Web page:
Burr & Forman

02.7.2014   |   Blog Articles, Consumer Finance Litigation, Fifth Circuit, Mortgages

Fifth Circuit Holds Motions for Attorney’s Fees Provided by Contract are Permissible Under Federal Rules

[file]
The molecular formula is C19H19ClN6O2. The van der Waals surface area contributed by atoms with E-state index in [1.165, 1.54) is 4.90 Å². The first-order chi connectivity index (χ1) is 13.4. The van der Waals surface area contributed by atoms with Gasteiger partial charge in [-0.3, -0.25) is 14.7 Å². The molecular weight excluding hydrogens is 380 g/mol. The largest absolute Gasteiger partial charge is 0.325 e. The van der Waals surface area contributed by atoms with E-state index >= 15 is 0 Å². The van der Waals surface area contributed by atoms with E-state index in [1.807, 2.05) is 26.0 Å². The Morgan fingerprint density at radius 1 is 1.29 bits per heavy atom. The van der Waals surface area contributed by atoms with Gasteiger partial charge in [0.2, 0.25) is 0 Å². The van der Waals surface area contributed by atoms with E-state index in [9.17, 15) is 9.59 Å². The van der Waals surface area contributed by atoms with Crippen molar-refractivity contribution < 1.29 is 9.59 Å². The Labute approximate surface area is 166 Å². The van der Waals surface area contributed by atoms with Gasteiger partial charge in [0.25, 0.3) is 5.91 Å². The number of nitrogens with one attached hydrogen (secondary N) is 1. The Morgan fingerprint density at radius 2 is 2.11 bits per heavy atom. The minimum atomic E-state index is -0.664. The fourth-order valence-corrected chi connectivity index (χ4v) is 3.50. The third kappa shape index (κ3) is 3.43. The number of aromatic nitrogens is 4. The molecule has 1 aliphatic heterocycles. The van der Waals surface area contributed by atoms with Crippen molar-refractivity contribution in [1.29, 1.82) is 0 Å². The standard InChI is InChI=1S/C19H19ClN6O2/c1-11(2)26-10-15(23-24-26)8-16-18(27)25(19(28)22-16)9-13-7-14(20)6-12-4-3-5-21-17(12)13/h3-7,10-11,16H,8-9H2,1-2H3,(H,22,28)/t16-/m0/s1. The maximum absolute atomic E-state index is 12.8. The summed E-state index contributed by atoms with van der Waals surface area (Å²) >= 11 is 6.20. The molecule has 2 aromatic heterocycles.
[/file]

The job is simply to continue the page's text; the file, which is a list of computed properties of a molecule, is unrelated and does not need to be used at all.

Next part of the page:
In Richardson v. Wells Fargo, N.A., No. 13-10002 (5th Cir. 2014), the United States Court of Appeals for the Fifth Circuit held that motions for attorney’s fees provided by contract are permissible in accordance with Fed. R. Civ. P. 54(d)(2). This rule provides that “a claim for attorney’s fees and related nontaxable expenses must be made by motion unless the substantive law requires those fees to be proved at trial as an element of damages.” Plaintiff Pamela Richardson obtained a loan from Wells Fargo to refinance the mortgage on her property. Plaintiff secured the debt with a deed of trust, but defaulted on her mortgage payments three years after the initial loan. Wells Fargo offered Plaintiff a “Special Forbearance Plan,” but Plaintiff again failed to comply with the terms and obligations of the plan. Wells Fargo sold the property at a foreclosure sale to Freddy Mac. Aggrieved, Plaintiff brought suit with claims related to Wells Fargo’s foreclosure and Freddie Mac’s attempts to evict her. After the district court dismissed all of Plaintiff’s claims on summary judgment, Wells Fargo moved for attorney’s fees pursuant to Rule 54(d)(2). Wells Fargo offered a standard provision form found in Plaintiff’s deed of trust as support of recovery of its legal fees incurred while defending Plaintiff’s claims. However, Plaintiff never objected to Wells Fargo’s use of Rule 54(d)(2) as a method to recover attorney’s fees. The district court ruled that Wells Fargo had a substantive right to attorney’s fees under the deed of trust, but held that Wells Fargo could not recover such fees under Rule 54(d)(2) because they were an element of damages. The 5th Circuit considered whether the Wells Fargo’s attorney’s fees under the agreement were damages under Texas law. The Court found in some cases attorney’s fees are compensation for an underlying harm and therefore recoverable as damages. The Court further opined that such fees are distinguishable from the collateral legal costs associated with collecting a debt or prosecuting or defending against a pending lawsuit. Rather than considering the fees an “independent ground of recovery,” the Court considered the fees collection costs or costs incurred to protect Wells Fargo’s interest in the property and rights under the security agreement. And in response to Plaintiff’s contention that Wells Fargo must prove its attorney’s fees as damages because they were authorized by contract, the Court contrarily stated that none of the presented authorities proved that Fed. R. Civ. P 54(d)(2) was “always off-limits to attorney’s fees provided by contract.” In sum, the Court found both the language of the contract and the nature of the claim dispositive factors in regard to whether the fees were an element of damages or collateral litigation costs. Accordingly, the Court reversed the district court’s order denying Wells Fargo’s motion for attorney’s fees and remanded the case for resolution of the motion on its merits. For more information on consumer finance litigation topics, please contact one of the Burr & Forman team members for assistance. We are happy to answer any questions or concerns you may have.

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